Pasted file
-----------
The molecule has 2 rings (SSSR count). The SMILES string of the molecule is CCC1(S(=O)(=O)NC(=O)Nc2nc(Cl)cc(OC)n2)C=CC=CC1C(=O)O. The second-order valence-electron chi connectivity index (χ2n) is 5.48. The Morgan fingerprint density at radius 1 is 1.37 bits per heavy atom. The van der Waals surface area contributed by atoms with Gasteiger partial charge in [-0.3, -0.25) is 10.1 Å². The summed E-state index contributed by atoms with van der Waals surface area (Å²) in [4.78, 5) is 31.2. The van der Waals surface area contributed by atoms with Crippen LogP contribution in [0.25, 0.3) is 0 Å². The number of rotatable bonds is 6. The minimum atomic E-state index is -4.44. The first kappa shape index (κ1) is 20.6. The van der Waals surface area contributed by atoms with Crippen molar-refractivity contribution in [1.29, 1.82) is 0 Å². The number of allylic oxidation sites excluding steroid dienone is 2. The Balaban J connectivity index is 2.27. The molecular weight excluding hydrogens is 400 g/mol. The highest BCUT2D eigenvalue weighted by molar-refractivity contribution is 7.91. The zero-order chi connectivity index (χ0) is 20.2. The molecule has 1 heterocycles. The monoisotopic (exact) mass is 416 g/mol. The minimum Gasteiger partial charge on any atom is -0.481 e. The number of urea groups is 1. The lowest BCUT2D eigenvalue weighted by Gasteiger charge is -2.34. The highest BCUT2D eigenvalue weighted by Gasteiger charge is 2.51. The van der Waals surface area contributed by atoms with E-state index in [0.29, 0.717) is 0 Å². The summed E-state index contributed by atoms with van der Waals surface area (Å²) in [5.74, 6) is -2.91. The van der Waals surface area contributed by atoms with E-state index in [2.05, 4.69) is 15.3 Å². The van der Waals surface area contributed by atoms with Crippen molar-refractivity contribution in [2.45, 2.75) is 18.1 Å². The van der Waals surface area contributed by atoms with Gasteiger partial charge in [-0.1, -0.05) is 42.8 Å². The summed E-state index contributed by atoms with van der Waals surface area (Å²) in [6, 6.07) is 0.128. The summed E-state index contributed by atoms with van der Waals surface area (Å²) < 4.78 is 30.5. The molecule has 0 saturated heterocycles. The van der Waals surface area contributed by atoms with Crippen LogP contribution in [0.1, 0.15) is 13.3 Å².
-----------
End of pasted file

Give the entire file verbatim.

The molecule has 2 rings (SSSR count). The SMILES string of the molecule is CCC1(S(=O)(=O)NC(=O)Nc2nc(Cl)cc(OC)n2)C=CC=CC1C(=O)O. The second-order valence-electron chi connectivity index (χ2n) is 5.48. The Morgan fingerprint density at radius 1 is 1.37 bits per heavy atom. The van der Waals surface area contributed by atoms with Gasteiger partial charge in [-0.3, -0.25) is 10.1 Å². The summed E-state index contributed by atoms with van der Waals surface area (Å²) in [4.78, 5) is 31.2. The van der Waals surface area contributed by atoms with Crippen LogP contribution in [0.25, 0.3) is 0 Å². The number of rotatable bonds is 6. The minimum atomic E-state index is -4.44. The first kappa shape index (κ1) is 20.6. The van der Waals surface area contributed by atoms with Crippen molar-refractivity contribution in [1.29, 1.82) is 0 Å². The number of allylic oxidation sites excluding steroid dienone is 2. The Balaban J connectivity index is 2.27. The molecular weight excluding hydrogens is 400 g/mol. The highest BCUT2D eigenvalue weighted by molar-refractivity contribution is 7.91. The zero-order chi connectivity index (χ0) is 20.2. The molecule has 1 heterocycles. The monoisotopic (exact) mass is 416 g/mol. The minimum Gasteiger partial charge on any atom is -0.481 e. The number of urea groups is 1. The lowest BCUT2D eigenvalue weighted by Gasteiger charge is -2.34. The highest BCUT2D eigenvalue weighted by Gasteiger charge is 2.51. The van der Waals surface area contributed by atoms with E-state index in [0.29, 0.717) is 0 Å². The summed E-state index contributed by atoms with van der Waals surface area (Å²) in [5.74, 6) is -2.91. The van der Waals surface area contributed by atoms with E-state index in [2.05, 4.69) is 15.3 Å². The van der Waals surface area contributed by atoms with Crippen molar-refractivity contribution in [2.45, 2.75) is 18.1 Å². The van der Waals surface area contributed by atoms with Gasteiger partial charge in [-0.1, -0.05) is 42.8 Å². The summed E-state index contributed by atoms with van der Waals surface area (Å²) in [6, 6.07) is 0.128. The summed E-state index contributed by atoms with van der Waals surface area (Å²) < 4.78 is 30.5. The molecule has 0 saturated heterocycles. The van der Waals surface area contributed by atoms with Crippen LogP contribution in [0.1, 0.15) is 13.3 Å².